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From "Joe Barefoot" <Joe.Baref...@motiva.com>
Subject RE: Should I use a persistence layer?
Date Thu, 03 Oct 2002 18:40:35 GMT
Yes.  The standard approach is to only keep in memory results that are currently on the page.
 Have a persistence layer (either EJB or O/R mapping tool, or a combination of the two) "page"
the results for you. i.e., you give it search criteria, sort criteria, a begin index, and
an end index, and it gives you back the results.  This solves two problems:  The one you are
encountering with bad results with two different windows, and the memory problems associated
with very large result sets.

There are examples of this sort of implementation out there; sorry I can't provide links.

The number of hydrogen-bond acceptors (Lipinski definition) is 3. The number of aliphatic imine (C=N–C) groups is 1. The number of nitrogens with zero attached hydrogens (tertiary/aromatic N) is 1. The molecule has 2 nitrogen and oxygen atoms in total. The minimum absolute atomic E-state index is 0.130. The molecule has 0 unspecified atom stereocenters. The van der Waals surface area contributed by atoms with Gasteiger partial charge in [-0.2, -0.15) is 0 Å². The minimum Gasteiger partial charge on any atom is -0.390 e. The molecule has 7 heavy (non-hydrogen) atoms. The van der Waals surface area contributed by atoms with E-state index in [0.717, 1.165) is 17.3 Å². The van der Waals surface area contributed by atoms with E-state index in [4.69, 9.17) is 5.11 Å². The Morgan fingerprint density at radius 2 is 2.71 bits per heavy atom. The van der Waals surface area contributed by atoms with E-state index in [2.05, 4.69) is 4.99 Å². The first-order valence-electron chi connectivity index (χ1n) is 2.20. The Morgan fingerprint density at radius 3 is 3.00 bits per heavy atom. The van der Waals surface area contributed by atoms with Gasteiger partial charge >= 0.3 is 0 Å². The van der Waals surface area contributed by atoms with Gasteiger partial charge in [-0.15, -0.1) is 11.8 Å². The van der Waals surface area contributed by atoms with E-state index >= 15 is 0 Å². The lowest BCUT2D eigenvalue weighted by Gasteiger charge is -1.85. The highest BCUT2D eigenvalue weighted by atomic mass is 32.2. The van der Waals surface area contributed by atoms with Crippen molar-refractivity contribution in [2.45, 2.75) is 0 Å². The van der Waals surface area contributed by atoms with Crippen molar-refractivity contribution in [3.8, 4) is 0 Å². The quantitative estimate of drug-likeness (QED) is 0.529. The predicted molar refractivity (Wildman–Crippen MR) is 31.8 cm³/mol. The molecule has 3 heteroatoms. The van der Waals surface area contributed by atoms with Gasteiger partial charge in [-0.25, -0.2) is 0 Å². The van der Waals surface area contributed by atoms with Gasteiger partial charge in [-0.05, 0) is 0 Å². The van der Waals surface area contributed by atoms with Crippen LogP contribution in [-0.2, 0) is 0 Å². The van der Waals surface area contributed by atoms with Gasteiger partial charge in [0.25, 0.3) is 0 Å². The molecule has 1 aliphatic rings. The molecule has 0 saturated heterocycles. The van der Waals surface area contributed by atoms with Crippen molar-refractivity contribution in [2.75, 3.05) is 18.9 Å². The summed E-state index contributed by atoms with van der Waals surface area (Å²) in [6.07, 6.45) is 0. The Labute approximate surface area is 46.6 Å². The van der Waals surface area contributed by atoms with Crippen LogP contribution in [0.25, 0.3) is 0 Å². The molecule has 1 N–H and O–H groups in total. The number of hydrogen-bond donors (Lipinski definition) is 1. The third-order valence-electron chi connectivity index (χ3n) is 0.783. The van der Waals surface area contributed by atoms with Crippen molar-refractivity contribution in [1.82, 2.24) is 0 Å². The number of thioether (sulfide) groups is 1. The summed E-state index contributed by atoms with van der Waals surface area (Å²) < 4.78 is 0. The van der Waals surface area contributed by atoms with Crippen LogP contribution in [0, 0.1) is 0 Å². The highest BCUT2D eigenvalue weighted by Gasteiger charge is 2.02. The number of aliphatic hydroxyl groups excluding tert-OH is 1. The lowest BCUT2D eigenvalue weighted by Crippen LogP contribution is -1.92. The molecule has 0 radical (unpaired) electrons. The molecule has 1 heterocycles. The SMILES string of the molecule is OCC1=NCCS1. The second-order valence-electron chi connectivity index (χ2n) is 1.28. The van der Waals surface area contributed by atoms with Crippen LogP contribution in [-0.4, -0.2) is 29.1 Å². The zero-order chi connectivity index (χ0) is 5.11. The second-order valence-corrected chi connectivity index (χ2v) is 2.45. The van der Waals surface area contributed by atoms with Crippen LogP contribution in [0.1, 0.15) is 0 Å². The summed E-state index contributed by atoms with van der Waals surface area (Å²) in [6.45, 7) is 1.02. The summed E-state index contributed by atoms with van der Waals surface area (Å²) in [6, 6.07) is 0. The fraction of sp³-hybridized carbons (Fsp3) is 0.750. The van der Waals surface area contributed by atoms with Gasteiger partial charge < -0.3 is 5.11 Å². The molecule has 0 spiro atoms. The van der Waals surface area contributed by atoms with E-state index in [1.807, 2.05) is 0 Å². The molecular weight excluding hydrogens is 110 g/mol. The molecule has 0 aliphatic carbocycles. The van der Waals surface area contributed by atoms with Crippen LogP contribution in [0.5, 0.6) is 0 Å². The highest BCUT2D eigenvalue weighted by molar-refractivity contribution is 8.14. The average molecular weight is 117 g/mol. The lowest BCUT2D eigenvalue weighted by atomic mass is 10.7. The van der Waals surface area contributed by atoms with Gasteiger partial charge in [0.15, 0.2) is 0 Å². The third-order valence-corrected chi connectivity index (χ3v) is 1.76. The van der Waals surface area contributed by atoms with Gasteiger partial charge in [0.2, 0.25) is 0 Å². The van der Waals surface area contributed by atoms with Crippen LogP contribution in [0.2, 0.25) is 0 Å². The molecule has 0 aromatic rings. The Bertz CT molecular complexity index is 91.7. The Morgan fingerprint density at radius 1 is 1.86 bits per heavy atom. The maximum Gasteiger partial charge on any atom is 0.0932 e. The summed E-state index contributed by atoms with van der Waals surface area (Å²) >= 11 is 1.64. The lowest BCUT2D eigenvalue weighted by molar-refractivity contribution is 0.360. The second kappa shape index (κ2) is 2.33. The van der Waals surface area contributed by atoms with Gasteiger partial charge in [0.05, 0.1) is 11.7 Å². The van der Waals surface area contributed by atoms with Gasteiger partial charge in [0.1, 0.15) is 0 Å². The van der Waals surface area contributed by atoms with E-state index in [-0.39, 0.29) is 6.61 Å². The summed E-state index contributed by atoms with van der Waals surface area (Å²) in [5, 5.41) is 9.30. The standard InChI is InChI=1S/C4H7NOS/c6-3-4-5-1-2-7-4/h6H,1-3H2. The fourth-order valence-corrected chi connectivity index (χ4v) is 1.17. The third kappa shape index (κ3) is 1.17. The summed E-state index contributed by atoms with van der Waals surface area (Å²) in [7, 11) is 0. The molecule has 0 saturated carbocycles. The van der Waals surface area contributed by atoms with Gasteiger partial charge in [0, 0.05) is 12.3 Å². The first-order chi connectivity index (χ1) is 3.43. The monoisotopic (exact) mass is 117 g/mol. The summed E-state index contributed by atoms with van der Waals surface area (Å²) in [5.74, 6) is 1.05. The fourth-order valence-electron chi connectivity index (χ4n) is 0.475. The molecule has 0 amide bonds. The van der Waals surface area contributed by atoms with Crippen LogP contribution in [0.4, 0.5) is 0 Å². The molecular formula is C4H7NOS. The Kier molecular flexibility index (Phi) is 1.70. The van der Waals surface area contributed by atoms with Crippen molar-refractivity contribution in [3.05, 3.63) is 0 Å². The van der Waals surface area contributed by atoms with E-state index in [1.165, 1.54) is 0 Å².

:(

peace,
Joe

> -----Original Message-----
> From: Chen, Dean (Zhun) [mailto:Dean.Chen@gs.com]
> Sent: Thursday, October 03, 2002 10:13 AM
> To: 'Struts Users Mailing List'
> Subject: Should I use a persistence layer?
> 
> 
> Hi,
> 
> For an web application, is there a way for a user to paginate through
> (similar to google) a lot of data across multiple browser windows.
> 
> The usual way of paginating with session scope works fine. 
> However, if a
> user has 2 windows open on the same application. When he/she 
> queries on one,
> then queries on another, and then comes back to the first 
> window and click
> "Next", he/she will get bad results.
> 
> Does this lead to EJB or any other persistence layers?
> 
> Thanks,
> 
> 
> Dean Chen
> 
> 
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